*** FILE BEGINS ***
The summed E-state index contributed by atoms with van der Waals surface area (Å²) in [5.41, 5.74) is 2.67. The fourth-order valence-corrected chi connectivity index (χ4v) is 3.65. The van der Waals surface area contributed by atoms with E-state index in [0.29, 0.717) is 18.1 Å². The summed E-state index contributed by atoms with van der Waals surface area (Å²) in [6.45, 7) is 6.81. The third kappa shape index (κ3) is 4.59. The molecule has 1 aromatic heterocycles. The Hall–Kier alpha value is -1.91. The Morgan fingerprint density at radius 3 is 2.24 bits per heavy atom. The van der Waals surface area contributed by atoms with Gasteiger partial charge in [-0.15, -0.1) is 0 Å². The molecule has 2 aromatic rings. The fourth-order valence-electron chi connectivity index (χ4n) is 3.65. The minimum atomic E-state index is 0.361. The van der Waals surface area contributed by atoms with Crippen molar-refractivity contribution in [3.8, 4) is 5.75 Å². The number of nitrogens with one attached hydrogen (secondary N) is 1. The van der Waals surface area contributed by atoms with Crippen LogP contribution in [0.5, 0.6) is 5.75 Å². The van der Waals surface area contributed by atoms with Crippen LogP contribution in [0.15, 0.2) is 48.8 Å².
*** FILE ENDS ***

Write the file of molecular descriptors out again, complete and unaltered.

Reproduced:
The summed E-state index contributed by atoms with van der Waals surface area (Å²) in [5.41, 5.74) is 2.67. The fourth-order valence-corrected chi connectivity index (χ4v) is 3.65. The van der Waals surface area contributed by atoms with E-state index in [0.29, 0.717) is 18.1 Å². The summed E-state index contributed by atoms with van der Waals surface area (Å²) in [6.45, 7) is 6.81. The third kappa shape index (κ3) is 4.59. The molecule has 1 aromatic heterocycles. The Hall–Kier alpha value is -1.91. The Morgan fingerprint density at radius 3 is 2.24 bits per heavy atom. The van der Waals surface area contributed by atoms with Gasteiger partial charge in [-0.15, -0.1) is 0 Å². The molecule has 2 aromatic rings. The fourth-order valence-electron chi connectivity index (χ4n) is 3.65. The minimum atomic E-state index is 0.361. The van der Waals surface area contributed by atoms with Crippen molar-refractivity contribution in [3.8, 4) is 5.75 Å². The number of nitrogens with one attached hydrogen (secondary N) is 1. The van der Waals surface area contributed by atoms with Crippen LogP contribution in [0.5, 0.6) is 5.75 Å². The van der Waals surface area contributed by atoms with Crippen LogP contribution in [0.15, 0.2) is 48.8 Å².